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Photonic Materials for Light-Energy Conversion

Photovoltaics   Nanophysics   Light-Matter Interaction

Saive research group (rebeccasaive.com and https://people.utwente.nl/r.saive)

Overview

Exploring and tuning light matter interaction has led to advances in fundamental science as well as in many applications. Micro and nanostructured materials can be used in order to manipulate optical properties and to confine light to a desired volume. In order to push energy conversion efficiency in solar energy conversion devices to the theoretical limits it is important to gain full control over the optical properties. The Saive research group develops light-management strategies and photonic materials that enable record-high light-energy conversion efficiencies. Furthermore, we combine different material systems with complementary properties to develop hybrid devices that exhibit functionalities beyond existing technology.

Solar energy

Sunlight is by far the largest energy resource on earth – freely available and in great abundance. 5000 times the energy that we globally consume reaches earth’s surface in the form of sunlight. Technologies that harvest and convert sunlight to electricity are on the brink of creating a revolutionary shift away from unsustainable fossil fuel resources. Costs of solar energy have fallen at an incredible rate, and are now on par with incumbent technologies. However, there is always a large inertia to overcome when altering the infrastructure of entire societies. The best lever available to solar energy to overcome this inertia is the power conversion efficiency of solar devices. Break-through technologies are required to accelerate efficiency increases.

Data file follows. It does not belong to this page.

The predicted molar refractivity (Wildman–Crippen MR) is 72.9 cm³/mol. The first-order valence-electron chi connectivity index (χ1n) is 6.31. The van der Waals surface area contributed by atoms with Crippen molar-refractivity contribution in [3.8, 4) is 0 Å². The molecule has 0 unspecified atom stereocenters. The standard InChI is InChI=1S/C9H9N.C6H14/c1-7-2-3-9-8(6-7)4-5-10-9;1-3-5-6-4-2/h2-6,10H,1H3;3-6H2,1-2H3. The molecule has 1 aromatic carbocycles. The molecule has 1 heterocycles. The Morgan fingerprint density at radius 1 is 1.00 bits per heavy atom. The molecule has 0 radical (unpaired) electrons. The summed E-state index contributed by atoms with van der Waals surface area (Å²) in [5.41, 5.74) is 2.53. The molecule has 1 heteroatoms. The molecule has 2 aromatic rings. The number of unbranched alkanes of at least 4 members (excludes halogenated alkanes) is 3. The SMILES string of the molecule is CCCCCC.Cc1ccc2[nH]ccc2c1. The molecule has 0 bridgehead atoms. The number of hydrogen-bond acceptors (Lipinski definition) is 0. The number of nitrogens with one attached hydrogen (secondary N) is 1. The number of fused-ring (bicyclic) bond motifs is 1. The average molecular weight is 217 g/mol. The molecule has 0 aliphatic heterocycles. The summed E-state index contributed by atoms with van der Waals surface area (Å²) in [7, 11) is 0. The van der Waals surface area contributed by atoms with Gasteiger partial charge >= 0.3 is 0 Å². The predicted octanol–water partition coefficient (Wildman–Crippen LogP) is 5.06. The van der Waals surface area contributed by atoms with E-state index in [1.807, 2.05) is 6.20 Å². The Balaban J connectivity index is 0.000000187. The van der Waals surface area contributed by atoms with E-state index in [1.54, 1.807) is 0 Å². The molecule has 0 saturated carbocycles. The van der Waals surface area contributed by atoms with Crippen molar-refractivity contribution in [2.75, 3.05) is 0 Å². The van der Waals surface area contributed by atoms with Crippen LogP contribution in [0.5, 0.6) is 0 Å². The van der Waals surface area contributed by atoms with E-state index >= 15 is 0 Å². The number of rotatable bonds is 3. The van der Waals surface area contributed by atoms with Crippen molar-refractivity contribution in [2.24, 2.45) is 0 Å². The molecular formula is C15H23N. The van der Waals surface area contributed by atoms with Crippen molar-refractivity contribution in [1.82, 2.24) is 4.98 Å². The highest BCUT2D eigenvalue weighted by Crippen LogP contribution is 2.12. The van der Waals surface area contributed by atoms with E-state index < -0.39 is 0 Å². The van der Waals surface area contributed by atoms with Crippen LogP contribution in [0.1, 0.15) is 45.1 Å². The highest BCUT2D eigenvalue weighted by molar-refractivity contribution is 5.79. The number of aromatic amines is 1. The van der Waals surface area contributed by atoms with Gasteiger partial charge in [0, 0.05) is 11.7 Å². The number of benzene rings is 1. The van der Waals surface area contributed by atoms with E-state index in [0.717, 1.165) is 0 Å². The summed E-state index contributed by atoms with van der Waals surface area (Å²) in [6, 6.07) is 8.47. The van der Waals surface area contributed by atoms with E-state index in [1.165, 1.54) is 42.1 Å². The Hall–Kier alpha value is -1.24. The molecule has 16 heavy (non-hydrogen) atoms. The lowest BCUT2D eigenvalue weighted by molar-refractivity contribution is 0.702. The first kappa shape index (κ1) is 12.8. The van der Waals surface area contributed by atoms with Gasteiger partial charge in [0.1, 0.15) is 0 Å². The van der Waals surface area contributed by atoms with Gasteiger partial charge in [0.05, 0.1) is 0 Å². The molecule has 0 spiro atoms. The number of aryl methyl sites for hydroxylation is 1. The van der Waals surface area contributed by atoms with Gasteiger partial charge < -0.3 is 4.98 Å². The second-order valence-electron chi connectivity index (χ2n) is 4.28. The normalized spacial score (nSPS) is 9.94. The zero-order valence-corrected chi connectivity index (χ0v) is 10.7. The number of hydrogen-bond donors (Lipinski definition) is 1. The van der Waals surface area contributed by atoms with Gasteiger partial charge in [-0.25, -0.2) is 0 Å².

Light-management strategies for solar energy conversion

Increasing the efficiency of solar energy conversion devices is a crucial step for energy cost reduction. The development of solar energy conversion devices such as solar cells and water splitting devices undergoes different stages. It usually starts with a new material system and the investigation of its fundamental properties and capabilities. In the second stage a device with the desired functionality is designed and material and interface properties are optimized to improve the performance. In order to push the performance to its theoretical limits it is necessary to optimize the light-management in a further step. Light-management strategies include all measures that are taken in order to achieve maximum light absorption and maximum quasi Fermi level splitting within the active absorber materials. It includes the design of optimized contacts that are as transparent as possible while ensuring good conductivity and also light-trapping strategies that are extremely important in thin film solar cells.

Effectively Transparent Contacts (ETCs)